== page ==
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DVD-Audio and SACD Flounder Partly Because of The Need for 5.1 Remixes  Print E-mail
Home Theater News Music - Technology News
Written by Jerry Del Colliano   
Wednesday, 01 May 2002

Both new audio formats, DVD-Audio and SCAD, are randy for consumer momentum and significant record company support after basically missing the all important Christmas season in 2001. A clear-cut format war between the Sony-Philips team vs. Matsushita, AOL Time-Warner and others isn’t helping clear things up either.

On the creative side, there is another complicating factor that is rarely discussed. Few enthusiasts disagree the power of both DVD-A and SACD lies in high-resolution surround sound capabilities, but making a stereo version of a record into a surround version is not as easy as waving a magic wand at the master tapes. In fact, the process can be downright difficult on both a creative and a political level.

When stereo recordings are remastered for CD, the goal is nearly always to take a master recording mixdown dedicated to stereo and make it sound better, better being defined as "more like the master tape of the original event." In the event of 5.1 audio, "better" isn’t necessarily more like the master tape, because all but the newest recordings (and a limited number of quad recordings from the late 1970s) were not mixed and mastered for surround sound applications from the start.

The difficulty arises when you creatively have to reinterpret how a very familiar song or album sounds in stereo for surround. Just look at the way the under-enlightened, old-school audio-video print magazine writers attacked veteran record producer Bob Margouleff’s early DTS CD remixes of Boyz II Men and Marvin Gaye. Yes, they were different from what we were used to, but at the same time, they rocked in ways that stereo recordings couldn’t. Most enthusiasts liked the mixes or at least saw the potential for the new formats for music playback, yet they longed for more. DVD-Audio offered new hope and the powers behind SACD got wise to the consumer demand for surround sound and developed a surround sound specification. To date, there are over 215 DVD-Audio discs, all in surround, and a few handfuls of SACD titles are also in surround. The argument that there are no systems that can play the discs is frequently made, but SACDs play on conventional CD players and DVD-Audio discs play in surround (in the default surround mode like DTS or Dolby Digital, as opposed to the higher resolution MLP surround Mix) on a traditional DVD-Video player through its digital audio connection on your receiver or AV preamp. The real problem is that it is logistically difficult and politically even harder to make a surround mix that the artist, management, original engineer and record label will accept for release to those of us with the gear ready to rock at home.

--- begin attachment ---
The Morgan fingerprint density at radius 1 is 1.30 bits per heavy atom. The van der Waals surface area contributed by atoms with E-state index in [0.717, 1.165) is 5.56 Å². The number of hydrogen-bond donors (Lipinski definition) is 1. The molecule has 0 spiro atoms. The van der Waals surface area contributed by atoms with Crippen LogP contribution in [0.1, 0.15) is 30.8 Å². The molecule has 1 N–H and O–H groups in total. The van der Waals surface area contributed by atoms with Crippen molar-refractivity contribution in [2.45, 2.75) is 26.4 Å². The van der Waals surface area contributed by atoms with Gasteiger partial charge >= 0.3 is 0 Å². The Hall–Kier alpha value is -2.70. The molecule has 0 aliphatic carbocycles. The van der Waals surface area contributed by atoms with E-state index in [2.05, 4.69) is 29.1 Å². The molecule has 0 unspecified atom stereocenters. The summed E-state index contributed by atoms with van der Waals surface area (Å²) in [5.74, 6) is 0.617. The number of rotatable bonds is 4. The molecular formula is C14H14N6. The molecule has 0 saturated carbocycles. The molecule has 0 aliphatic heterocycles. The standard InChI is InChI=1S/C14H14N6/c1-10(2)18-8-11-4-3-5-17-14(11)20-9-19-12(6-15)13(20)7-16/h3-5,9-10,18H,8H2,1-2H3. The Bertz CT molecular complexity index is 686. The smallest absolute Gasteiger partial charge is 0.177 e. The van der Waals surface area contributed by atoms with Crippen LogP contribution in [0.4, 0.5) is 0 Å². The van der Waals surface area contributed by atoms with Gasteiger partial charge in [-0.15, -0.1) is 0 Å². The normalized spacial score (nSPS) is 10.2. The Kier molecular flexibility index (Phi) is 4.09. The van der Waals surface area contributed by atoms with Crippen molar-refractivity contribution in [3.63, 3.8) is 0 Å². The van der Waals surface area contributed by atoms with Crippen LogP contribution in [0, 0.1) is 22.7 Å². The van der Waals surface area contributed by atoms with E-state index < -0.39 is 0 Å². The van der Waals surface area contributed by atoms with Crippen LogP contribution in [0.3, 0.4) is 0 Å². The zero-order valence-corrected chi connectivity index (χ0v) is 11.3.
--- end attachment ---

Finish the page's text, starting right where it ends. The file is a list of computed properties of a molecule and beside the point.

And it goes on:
The logistics for getting a record remixed and remastered to surround are insane. Imagine, for example, if EMI wanted to release Rubber Soul on DVD-Audio. They would need to remaster it to surround. With John and George gone, you’d might need to hire original producer George Martin and get Paul and Ringo in for consultations. Then you’d need an engineer/producer who knows 5.1 like Alan Parsons (who engineered Abbey Road) to oversee the surround mix. You then need to book costly time in one of the better recording studios or mastering houses to do the project and there aren’t many of these suites around the world. You can see how the costs get sky high and the logistics make the project practically impossible. Factor in how few systems to date can realize all of the advantages of SACD and DVD-Audio at their best and there is no wonder the record companies are shy about releasing lots of content. It is going to take a few more years on the market and pressure from the content conglomerates like AOL-Time Warner and Universal to make one of the new formats fly. It wouldn’t hurt to add in a few million car audio players, as well as to standardize a digital connection for these two formats that allows for suitable copy protection. Then you’ll see the CD go the way of the LP.

In the not so distant future, we may see mainstream music adopt a different model for remixes much like the one currently found in the world of electronic music. Unlike the makers of popular music, electronic artists are encouraged to remix other artists' music, adding their own signature sound to the core sound. Bjork, Orbital, Underworld, The Dust Brothers and William Orbit are heavily involved in re-crafting both electronic and even popular songs. Jazz and blues musicians have re-styled songs for years live. Jimi Hendrix and Van Halen covered Dylan and Kinks songs in ways that sounded completely different. Creatively it worked.

Perhaps the idea of re-mixing for surround sound should be re-thought itself. What if surround sound mixes were done by any number of talented engineers and creative producers? Back to the Beatles example: it would be great to have the dream team remix Rubber Soul with the goal of absolute accuracy with the best possible restoration. I’d also be interested in hearing what Bob Margouleff or even someone as avant garde as William Orbit would do with a surround mix, perhaps released as supplemental material. There is room for some of these goodies on a DVD-Audio disc or even as a two-disc set.

With SACD and DVD-Audio, there are far more colors and far more canvas to use in painting audio masterpieces. Perhaps we the consumers and the record companies who own the masters need to re-access the way we look at music in surround mixes in ways that make it easier and more profitable to release music in surround. Art isn’t necessarily about accuracy and restoration as much as it is about interpretation. Just ask any symphony conductor.







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